I have a very important announcement: I went to Croatia! Sorry about not telling you beforehand, but I thought I’d write a new post about my trip to “Hrvatska” as a surprise. My parents were planning to go to Croatia and I managed to take a week off from school, so I happily joined them on their trip. I was incredibly excited to go to Croatia, (1) because I was being suffocated by a prolonged exposure to the Dutch weather and flat landscapes, and (2) because I had never been to Southeast Europe. Travelling to a new place means I don’t know what to expect, which always makes the trip twice as enjoyable.

Šibenik

The historic town of Šibenik is going to be first on my list of upcoming posts. Šibenik is a city in central Dalmatia and the oldest native Croatian town on the eastern shores of the Adriatic. The town’s present name was first mentioned in documents in 1066 and at one point Šibenik even served as the seat of the Croation King. Šibenik evidently has a rich history, also having experienced various conquest by the likes of the Republic of Venice, Byzantine Empire, Kingdom of Hungary, and Kingdom Bosnia through the centuries. During World War II, the town was occupied by Fascist Italy and Nazi Germany, after which became a part of the SFR Yugoslavia until Croatia declared independence in 1991. It was heavily attacked during the ensuing War of Independence (1991–1995), but the Croatian Army and citizens of Šibenik defended the city. Any damage to the historic centre has since then been restored.

Medieval Garden

The Medieval Monastery Mediterranean Garden of St Lawrence (Srednjovjekovni samostanski mediteranski vrt sv. Lovre) is situated up the stairs above St Lawrence’s church and “was restored and opened on 6th November 2007 after being forgotten about for a hundred years.” This type of garden is very rare throughout Europe and can be distinguished by its medieval design with a pathway shaped like a cross. It was a hot day when we visited Šibenik, so my parents and I took a break to have some refreshing drinks at the cafe in the garden.

Franciscan Church

The St. Lawrence Church was completed during the 18th century by the Franciscan Order. The monastery was already an important centre of philosophy and theology since 1669. Just before the entrance of the church is an (artificial) Our Lady of Lourdes cave or grotto, built in imitation of the cave in France where the Virgin is said to have appeared to a local girl in 1858. I remember visiting Lourdes in France with my parents and siblings when I was much younger, so it was really interesting to suddenly see such a similar scene appear within the narrow streets of historic Šibenik.

Saint Ana Cemetary

You can climb the Saint Ana Fortress and get an amazing view of the city of Šibenik, but visiting the tranquil Saint Ana’s Cemetary (Grobilje Sv. Ana) outside the Fortress also gives you some nice vistas of the surrounding town. In the second photo you can see the Šibenik bridge over the Krka river in the distance. One thing I noticed about Croatian cemeteries is that they are always full of vases with (fake and real) flowers and the graves seemed very well maintained.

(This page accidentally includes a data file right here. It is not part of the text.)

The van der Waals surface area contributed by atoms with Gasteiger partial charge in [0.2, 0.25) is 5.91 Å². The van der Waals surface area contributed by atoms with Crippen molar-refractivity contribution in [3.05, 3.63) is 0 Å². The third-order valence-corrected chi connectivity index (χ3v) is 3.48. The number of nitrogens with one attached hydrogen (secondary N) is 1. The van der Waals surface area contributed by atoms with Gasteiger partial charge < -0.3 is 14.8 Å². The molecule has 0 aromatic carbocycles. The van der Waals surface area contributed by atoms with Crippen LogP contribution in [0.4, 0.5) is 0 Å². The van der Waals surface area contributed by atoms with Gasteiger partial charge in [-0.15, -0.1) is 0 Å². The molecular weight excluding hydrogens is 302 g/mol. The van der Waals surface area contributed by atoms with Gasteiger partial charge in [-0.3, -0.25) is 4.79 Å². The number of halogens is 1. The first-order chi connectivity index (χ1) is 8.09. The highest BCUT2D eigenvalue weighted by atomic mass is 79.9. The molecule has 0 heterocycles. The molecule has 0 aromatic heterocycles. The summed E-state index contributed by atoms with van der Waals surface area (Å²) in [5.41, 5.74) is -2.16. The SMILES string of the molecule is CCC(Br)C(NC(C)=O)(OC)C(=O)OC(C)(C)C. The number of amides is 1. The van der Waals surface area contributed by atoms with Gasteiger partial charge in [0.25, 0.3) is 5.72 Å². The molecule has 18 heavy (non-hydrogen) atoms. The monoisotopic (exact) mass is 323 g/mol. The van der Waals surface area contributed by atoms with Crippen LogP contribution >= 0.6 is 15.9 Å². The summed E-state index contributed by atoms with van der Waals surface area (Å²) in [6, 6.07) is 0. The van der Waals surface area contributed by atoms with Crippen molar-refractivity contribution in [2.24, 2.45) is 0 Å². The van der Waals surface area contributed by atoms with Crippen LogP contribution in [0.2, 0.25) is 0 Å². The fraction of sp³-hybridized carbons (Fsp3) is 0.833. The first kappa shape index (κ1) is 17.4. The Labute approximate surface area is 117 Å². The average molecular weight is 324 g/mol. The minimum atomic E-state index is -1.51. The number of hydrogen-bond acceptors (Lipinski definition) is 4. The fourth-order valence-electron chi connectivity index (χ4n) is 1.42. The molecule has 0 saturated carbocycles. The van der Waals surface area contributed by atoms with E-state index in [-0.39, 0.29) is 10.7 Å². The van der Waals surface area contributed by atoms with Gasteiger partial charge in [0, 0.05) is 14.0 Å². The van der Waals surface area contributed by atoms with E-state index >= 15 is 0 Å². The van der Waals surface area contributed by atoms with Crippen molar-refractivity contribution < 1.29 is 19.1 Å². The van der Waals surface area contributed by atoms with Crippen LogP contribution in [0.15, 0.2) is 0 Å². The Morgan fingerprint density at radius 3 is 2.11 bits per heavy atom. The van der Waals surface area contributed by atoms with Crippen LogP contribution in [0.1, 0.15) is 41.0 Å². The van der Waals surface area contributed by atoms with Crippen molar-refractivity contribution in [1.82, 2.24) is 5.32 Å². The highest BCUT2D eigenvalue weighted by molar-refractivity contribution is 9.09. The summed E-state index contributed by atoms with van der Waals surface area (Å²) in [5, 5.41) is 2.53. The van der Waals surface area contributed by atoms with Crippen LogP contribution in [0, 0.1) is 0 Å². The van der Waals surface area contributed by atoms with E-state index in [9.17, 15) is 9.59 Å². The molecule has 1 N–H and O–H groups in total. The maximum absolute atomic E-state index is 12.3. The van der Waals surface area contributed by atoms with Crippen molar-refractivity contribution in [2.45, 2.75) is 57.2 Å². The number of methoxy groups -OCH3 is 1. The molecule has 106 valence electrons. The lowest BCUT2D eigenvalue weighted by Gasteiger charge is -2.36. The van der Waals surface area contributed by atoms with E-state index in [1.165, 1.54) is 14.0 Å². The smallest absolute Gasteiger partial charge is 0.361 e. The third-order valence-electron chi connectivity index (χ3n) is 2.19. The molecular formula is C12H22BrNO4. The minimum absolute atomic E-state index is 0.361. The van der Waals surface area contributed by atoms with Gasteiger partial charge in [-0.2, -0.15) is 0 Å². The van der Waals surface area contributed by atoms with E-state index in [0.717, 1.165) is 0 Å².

Cathedral of Saint James

The Cathedral of Saint James (Katedrala sv. Jakova) is a Renaissance basilica with a quite an impressive 32 m high dome. Construction started in 1431 and lasted until 1536, although there were already plans for the church during 13th century. The resulting architecture is proof of the cultural interaction between the regions of northern Italy, Dalmatia and Tuscany during the 15th and 16th centuries. Since 2000, the Cathedral has been on the UNESCO World Heritage List. I paid a small fee to view the cathedral from the inside, but unfortunately much of it was still in scaffolding. Photography and filming inside the church was not allowed.

Renaissance Loggia

Across the cathedral lies the Šibenik loggia or town house, also stemming from the Renaissance period (1534-1547). It replaced the older, more modest loggia from the early 14th century. The Renaissance loggia was actually largely destroyed in a 1943 bombing raid, but was rebuilt from 1949 to 1960 [1]. That guy you see there waving at you was actually a fellow tourist I ran into that day. When he noticed me taking pictures he gave a friendly wave!

I hoped you liked reading/looking at this post as much as I enjoyed exploring, researching and writing about Šibenik. There are actually a few more historic cities like Šibenik across the Dalmatian coasts, like Zadar and Split, which I also visited. Keep an eye out for more posts about Croatia coming soon!

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14 Replies to “Exploring Croatia: Historic Šibenik

    1. Thank you very much! For 3 days I would recommend visiting Zadar (highlights: the sea organ and greeting to the sun monument) and/or Split. Two very pretty historic towns. It might be a bit too much for just three days, so you might only want to choose one of them. I’ve also heard amazing things about Dubrovnik, so it might be a nice alternative idea to just go there for three days. I can’t tell you for sure, since I still need to visit Dubrovnik myself, but it has got a pretty legendary reputation. The Plitvice Lakes are incredibly beautiful, but I’m afraid the terrain is a bit tricky for a wheelchair user. Hope this helps 🙂

        1. No problem! To be honest, not much of Croatia seemed to be super accommodating to wheelchair users, but since Zadar and Split are bigger towns, it should be easier for you to get around.

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